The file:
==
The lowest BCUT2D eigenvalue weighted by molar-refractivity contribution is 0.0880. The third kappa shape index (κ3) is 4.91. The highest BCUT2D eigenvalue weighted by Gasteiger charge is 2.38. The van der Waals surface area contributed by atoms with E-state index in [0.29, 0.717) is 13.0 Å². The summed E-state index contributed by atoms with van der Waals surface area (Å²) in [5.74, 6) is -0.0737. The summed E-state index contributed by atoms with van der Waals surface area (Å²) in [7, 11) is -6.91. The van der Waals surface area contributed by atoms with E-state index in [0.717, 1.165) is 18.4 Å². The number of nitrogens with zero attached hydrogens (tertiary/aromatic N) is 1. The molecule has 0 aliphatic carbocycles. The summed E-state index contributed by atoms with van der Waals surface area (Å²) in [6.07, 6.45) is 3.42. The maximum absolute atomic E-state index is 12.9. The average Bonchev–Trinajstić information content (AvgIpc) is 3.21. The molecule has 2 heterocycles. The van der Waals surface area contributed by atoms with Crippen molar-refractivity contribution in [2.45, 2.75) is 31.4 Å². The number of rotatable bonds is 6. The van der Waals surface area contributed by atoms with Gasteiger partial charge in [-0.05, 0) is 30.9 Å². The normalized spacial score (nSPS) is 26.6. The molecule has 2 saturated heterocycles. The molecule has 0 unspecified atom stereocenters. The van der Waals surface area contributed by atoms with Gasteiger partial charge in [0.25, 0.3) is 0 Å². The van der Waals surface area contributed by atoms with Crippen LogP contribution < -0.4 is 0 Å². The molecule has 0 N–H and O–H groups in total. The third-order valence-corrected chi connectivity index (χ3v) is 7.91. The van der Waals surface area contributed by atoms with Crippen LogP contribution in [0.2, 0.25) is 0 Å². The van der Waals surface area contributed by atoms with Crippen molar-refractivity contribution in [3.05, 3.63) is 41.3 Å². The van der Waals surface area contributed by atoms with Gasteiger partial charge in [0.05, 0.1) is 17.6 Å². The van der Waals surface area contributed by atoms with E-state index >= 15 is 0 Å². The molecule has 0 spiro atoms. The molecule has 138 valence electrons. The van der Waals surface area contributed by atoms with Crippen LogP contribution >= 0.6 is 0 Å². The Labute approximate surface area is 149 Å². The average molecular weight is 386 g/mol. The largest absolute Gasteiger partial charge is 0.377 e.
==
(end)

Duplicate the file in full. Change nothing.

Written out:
The lowest BCUT2D eigenvalue weighted by molar-refractivity contribution is 0.0880. The third kappa shape index (κ3) is 4.91. The highest BCUT2D eigenvalue weighted by Gasteiger charge is 2.38. The van der Waals surface area contributed by atoms with E-state index in [0.29, 0.717) is 13.0 Å². The summed E-state index contributed by atoms with van der Waals surface area (Å²) in [5.74, 6) is -0.0737. The summed E-state index contributed by atoms with van der Waals surface area (Å²) in [7, 11) is -6.91. The van der Waals surface area contributed by atoms with E-state index in [0.717, 1.165) is 18.4 Å². The number of nitrogens with zero attached hydrogens (tertiary/aromatic N) is 1. The molecule has 0 aliphatic carbocycles. The summed E-state index contributed by atoms with van der Waals surface area (Å²) in [6.07, 6.45) is 3.42. The maximum absolute atomic E-state index is 12.9. The average Bonchev–Trinajstić information content (AvgIpc) is 3.21. The molecule has 2 heterocycles. The van der Waals surface area contributed by atoms with Crippen molar-refractivity contribution in [2.45, 2.75) is 31.4 Å². The number of rotatable bonds is 6. The van der Waals surface area contributed by atoms with Gasteiger partial charge in [-0.05, 0) is 30.9 Å². The normalized spacial score (nSPS) is 26.6. The molecule has 2 saturated heterocycles. The molecule has 0 unspecified atom stereocenters. The van der Waals surface area contributed by atoms with Gasteiger partial charge in [0.25, 0.3) is 0 Å². The van der Waals surface area contributed by atoms with Crippen LogP contribution < -0.4 is 0 Å². The molecule has 0 N–H and O–H groups in total. The third-order valence-corrected chi connectivity index (χ3v) is 7.91. The van der Waals surface area contributed by atoms with Crippen LogP contribution in [0.2, 0.25) is 0 Å². The van der Waals surface area contributed by atoms with Crippen molar-refractivity contribution in [3.05, 3.63) is 41.3 Å². The van der Waals surface area contributed by atoms with Gasteiger partial charge in [0.05, 0.1) is 17.6 Å². The van der Waals surface area contributed by atoms with E-state index >= 15 is 0 Å². The molecule has 0 spiro atoms. The molecule has 138 valence electrons. The van der Waals surface area contributed by atoms with Crippen LogP contribution >= 0.6 is 0 Å². The Labute approximate surface area is 149 Å². The average molecular weight is 386 g/mol. The largest absolute Gasteiger partial charge is 0.377 e.